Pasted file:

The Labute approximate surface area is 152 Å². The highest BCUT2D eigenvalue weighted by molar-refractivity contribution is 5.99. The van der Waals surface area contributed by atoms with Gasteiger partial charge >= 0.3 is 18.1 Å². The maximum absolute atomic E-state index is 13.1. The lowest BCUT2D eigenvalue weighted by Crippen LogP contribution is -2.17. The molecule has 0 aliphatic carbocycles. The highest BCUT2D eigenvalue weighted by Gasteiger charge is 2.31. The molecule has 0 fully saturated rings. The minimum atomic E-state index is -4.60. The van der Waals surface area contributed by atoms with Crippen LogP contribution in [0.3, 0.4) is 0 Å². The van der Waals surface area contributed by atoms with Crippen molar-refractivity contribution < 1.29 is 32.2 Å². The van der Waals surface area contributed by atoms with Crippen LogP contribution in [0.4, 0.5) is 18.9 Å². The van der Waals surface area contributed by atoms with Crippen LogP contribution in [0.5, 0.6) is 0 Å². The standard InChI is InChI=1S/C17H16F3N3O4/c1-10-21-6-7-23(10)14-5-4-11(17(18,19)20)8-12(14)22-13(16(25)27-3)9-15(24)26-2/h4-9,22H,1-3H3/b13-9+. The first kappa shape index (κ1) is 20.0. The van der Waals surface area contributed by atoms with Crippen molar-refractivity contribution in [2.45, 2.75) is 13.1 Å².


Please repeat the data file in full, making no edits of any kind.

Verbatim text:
The Labute approximate surface area is 152 Å². The highest BCUT2D eigenvalue weighted by molar-refractivity contribution is 5.99. The van der Waals surface area contributed by atoms with Gasteiger partial charge >= 0.3 is 18.1 Å². The maximum absolute atomic E-state index is 13.1. The lowest BCUT2D eigenvalue weighted by Crippen LogP contribution is -2.17. The molecule has 0 aliphatic carbocycles. The highest BCUT2D eigenvalue weighted by Gasteiger charge is 2.31. The molecule has 0 fully saturated rings. The minimum atomic E-state index is -4.60. The van der Waals surface area contributed by atoms with Crippen LogP contribution in [0.3, 0.4) is 0 Å². The van der Waals surface area contributed by atoms with Crippen molar-refractivity contribution < 1.29 is 32.2 Å². The van der Waals surface area contributed by atoms with Crippen LogP contribution in [0.4, 0.5) is 18.9 Å². The van der Waals surface area contributed by atoms with Crippen LogP contribution in [0.5, 0.6) is 0 Å². The standard InChI is InChI=1S/C17H16F3N3O4/c1-10-21-6-7-23(10)14-5-4-11(17(18,19)20)8-12(14)22-13(16(25)27-3)9-15(24)26-2/h4-9,22H,1-3H3/b13-9+. The first kappa shape index (κ1) is 20.0. The van der Waals surface area contributed by atoms with Crippen molar-refractivity contribution in [2.45, 2.75) is 13.1 Å².